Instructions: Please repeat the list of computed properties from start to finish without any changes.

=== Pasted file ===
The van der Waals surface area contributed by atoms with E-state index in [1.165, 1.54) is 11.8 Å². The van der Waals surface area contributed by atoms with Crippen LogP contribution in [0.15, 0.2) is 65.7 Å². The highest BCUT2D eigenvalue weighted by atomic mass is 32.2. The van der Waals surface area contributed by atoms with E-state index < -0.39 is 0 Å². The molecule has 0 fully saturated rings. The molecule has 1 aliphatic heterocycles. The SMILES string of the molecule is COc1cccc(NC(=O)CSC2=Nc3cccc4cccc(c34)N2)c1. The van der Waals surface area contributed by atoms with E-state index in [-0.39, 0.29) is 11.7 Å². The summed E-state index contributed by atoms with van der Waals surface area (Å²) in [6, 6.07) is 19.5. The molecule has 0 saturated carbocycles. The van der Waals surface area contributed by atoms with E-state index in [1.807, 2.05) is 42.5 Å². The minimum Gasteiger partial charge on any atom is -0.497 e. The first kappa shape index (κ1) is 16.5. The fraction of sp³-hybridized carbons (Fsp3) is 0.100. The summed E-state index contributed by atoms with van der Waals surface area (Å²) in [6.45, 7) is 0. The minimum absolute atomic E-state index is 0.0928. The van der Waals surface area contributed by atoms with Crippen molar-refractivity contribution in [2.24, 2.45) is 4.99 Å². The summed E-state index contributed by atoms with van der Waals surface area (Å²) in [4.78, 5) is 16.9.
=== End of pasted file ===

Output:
The van der Waals surface area contributed by atoms with E-state index in [1.165, 1.54) is 11.8 Å². The van der Waals surface area contributed by atoms with Crippen LogP contribution in [0.15, 0.2) is 65.7 Å². The highest BCUT2D eigenvalue weighted by atomic mass is 32.2. The van der Waals surface area contributed by atoms with E-state index < -0.39 is 0 Å². The molecule has 0 fully saturated rings. The molecule has 1 aliphatic heterocycles. The SMILES string of the molecule is COc1cccc(NC(=O)CSC2=Nc3cccc4cccc(c34)N2)c1. The van der Waals surface area contributed by atoms with E-state index in [-0.39, 0.29) is 11.7 Å². The summed E-state index contributed by atoms with van der Waals surface area (Å²) in [6, 6.07) is 19.5. The molecule has 0 saturated carbocycles. The van der Waals surface area contributed by atoms with E-state index in [1.807, 2.05) is 42.5 Å². The minimum Gasteiger partial charge on any atom is -0.497 e. The first kappa shape index (κ1) is 16.5. The fraction of sp³-hybridized carbons (Fsp3) is 0.100. The summed E-state index contributed by atoms with van der Waals surface area (Å²) in [6.45, 7) is 0. The minimum absolute atomic E-state index is 0.0928. The van der Waals surface area contributed by atoms with Crippen molar-refractivity contribution in [2.24, 2.45) is 4.99 Å². The summed E-state index contributed by atoms with van der Waals surface area (Å²) in [4.78, 5) is 16.9.